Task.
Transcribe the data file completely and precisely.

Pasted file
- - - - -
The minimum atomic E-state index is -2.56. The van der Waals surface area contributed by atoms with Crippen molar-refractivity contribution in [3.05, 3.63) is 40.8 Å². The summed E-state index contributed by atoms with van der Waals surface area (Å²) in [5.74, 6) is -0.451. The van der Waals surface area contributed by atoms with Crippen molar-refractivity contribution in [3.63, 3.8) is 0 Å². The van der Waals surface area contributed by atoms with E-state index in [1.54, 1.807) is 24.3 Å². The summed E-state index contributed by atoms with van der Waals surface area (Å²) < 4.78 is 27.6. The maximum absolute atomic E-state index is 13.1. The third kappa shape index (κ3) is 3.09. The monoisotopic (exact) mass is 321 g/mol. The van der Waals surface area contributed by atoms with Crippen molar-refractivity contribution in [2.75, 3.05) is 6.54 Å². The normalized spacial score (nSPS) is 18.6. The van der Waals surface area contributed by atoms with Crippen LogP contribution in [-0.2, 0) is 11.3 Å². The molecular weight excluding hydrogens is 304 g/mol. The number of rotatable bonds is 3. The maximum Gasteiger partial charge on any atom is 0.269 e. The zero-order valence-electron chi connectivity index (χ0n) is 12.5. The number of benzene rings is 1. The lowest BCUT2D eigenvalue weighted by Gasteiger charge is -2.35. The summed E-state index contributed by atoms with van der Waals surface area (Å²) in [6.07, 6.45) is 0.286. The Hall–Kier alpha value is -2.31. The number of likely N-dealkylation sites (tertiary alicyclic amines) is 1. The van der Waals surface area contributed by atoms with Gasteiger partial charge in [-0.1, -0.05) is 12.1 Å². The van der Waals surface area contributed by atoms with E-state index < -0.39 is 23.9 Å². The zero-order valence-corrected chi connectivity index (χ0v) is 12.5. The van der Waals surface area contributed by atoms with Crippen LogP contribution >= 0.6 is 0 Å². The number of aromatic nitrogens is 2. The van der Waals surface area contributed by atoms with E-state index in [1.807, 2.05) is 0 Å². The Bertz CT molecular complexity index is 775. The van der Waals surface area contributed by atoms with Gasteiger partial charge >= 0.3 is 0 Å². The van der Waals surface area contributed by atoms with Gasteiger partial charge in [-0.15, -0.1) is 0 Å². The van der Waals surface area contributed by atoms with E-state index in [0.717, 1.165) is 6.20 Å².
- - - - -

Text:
The minimum atomic E-state index is -2.56. The van der Waals surface area contributed by atoms with Crippen molar-refractivity contribution in [3.05, 3.63) is 40.8 Å². The summed E-state index contributed by atoms with van der Waals surface area (Å²) in [5.74, 6) is -0.451. The van der Waals surface area contributed by atoms with Crippen molar-refractivity contribution in [3.63, 3.8) is 0 Å². The van der Waals surface area contributed by atoms with E-state index in [1.54, 1.807) is 24.3 Å². The summed E-state index contributed by atoms with van der Waals surface area (Å²) < 4.78 is 27.6. The maximum absolute atomic E-state index is 13.1. The third kappa shape index (κ3) is 3.09. The monoisotopic (exact) mass is 321 g/mol. The van der Waals surface area contributed by atoms with Crippen molar-refractivity contribution in [2.75, 3.05) is 6.54 Å². The normalized spacial score (nSPS) is 18.6. The van der Waals surface area contributed by atoms with Crippen LogP contribution in [-0.2, 0) is 11.3 Å². The molecular weight excluding hydrogens is 304 g/mol. The number of rotatable bonds is 3. The maximum Gasteiger partial charge on any atom is 0.269 e. The zero-order valence-electron chi connectivity index (χ0n) is 12.5. The number of benzene rings is 1. The lowest BCUT2D eigenvalue weighted by Gasteiger charge is -2.35. The summed E-state index contributed by atoms with van der Waals surface area (Å²) in [6.07, 6.45) is 0.286. The Hall–Kier alpha value is -2.31. The number of likely N-dealkylation sites (tertiary alicyclic amines) is 1. The van der Waals surface area contributed by atoms with Gasteiger partial charge in [-0.1, -0.05) is 12.1 Å². The van der Waals surface area contributed by atoms with E-state index < -0.39 is 23.9 Å². The zero-order valence-corrected chi connectivity index (χ0v) is 12.5. The van der Waals surface area contributed by atoms with Crippen LogP contribution >= 0.6 is 0 Å². The number of aromatic nitrogens is 2. The van der Waals surface area contributed by atoms with E-state index in [1.807, 2.05) is 0 Å². The Bertz CT molecular complexity index is 775. The van der Waals surface area contributed by atoms with Gasteiger partial charge >= 0.3 is 0 Å². The van der Waals surface area contributed by atoms with Gasteiger partial charge in [-0.15, -0.1) is 0 Å². The van der Waals surface area contributed by atoms with E-state index in [0.717, 1.165) is 6.20 Å².